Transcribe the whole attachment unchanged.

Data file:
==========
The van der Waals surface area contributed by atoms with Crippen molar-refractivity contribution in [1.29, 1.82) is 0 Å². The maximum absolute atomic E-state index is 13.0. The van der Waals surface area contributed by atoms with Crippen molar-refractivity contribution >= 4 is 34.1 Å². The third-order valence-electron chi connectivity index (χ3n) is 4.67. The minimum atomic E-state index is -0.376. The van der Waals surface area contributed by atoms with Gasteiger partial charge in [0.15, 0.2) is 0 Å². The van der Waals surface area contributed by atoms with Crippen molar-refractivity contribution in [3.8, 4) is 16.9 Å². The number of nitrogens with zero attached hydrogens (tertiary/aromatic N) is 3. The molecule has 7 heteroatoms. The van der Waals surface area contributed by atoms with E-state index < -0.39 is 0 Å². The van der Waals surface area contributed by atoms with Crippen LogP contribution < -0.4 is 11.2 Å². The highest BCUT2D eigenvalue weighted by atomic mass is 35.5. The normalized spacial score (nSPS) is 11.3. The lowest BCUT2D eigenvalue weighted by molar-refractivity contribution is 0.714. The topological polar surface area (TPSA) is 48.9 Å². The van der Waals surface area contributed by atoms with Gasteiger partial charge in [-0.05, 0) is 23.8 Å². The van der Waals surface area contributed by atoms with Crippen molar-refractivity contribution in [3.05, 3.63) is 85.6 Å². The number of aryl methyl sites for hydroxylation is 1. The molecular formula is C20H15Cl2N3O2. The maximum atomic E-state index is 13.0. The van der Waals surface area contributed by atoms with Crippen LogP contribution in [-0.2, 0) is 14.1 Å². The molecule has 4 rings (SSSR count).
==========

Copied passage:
The van der Waals surface area contributed by atoms with Crippen molar-refractivity contribution in [1.29, 1.82) is 0 Å². The maximum absolute atomic E-state index is 13.0. The van der Waals surface area contributed by atoms with Crippen molar-refractivity contribution >= 4 is 34.1 Å². The third-order valence-electron chi connectivity index (χ3n) is 4.67. The minimum atomic E-state index is -0.376. The van der Waals surface area contributed by atoms with Gasteiger partial charge in [0.15, 0.2) is 0 Å². The van der Waals surface area contributed by atoms with Crippen molar-refractivity contribution in [3.8, 4) is 16.9 Å². The number of nitrogens with zero attached hydrogens (tertiary/aromatic N) is 3. The molecule has 7 heteroatoms. The van der Waals surface area contributed by atoms with E-state index < -0.39 is 0 Å². The van der Waals surface area contributed by atoms with Crippen LogP contribution < -0.4 is 11.2 Å². The highest BCUT2D eigenvalue weighted by atomic mass is 35.5. The normalized spacial score (nSPS) is 11.3. The lowest BCUT2D eigenvalue weighted by molar-refractivity contribution is 0.714. The topological polar surface area (TPSA) is 48.9 Å². The van der Waals surface area contributed by atoms with Gasteiger partial charge in [-0.05, 0) is 23.8 Å². The van der Waals surface area contributed by atoms with Crippen molar-refractivity contribution in [3.05, 3.63) is 85.6 Å². The number of aryl methyl sites for hydroxylation is 1. The molecular formula is C20H15Cl2N3O2. The maximum atomic E-state index is 13.0. The van der Waals surface area contributed by atoms with Crippen LogP contribution in [-0.2, 0) is 14.1 Å². The molecule has 4 rings (SSSR count).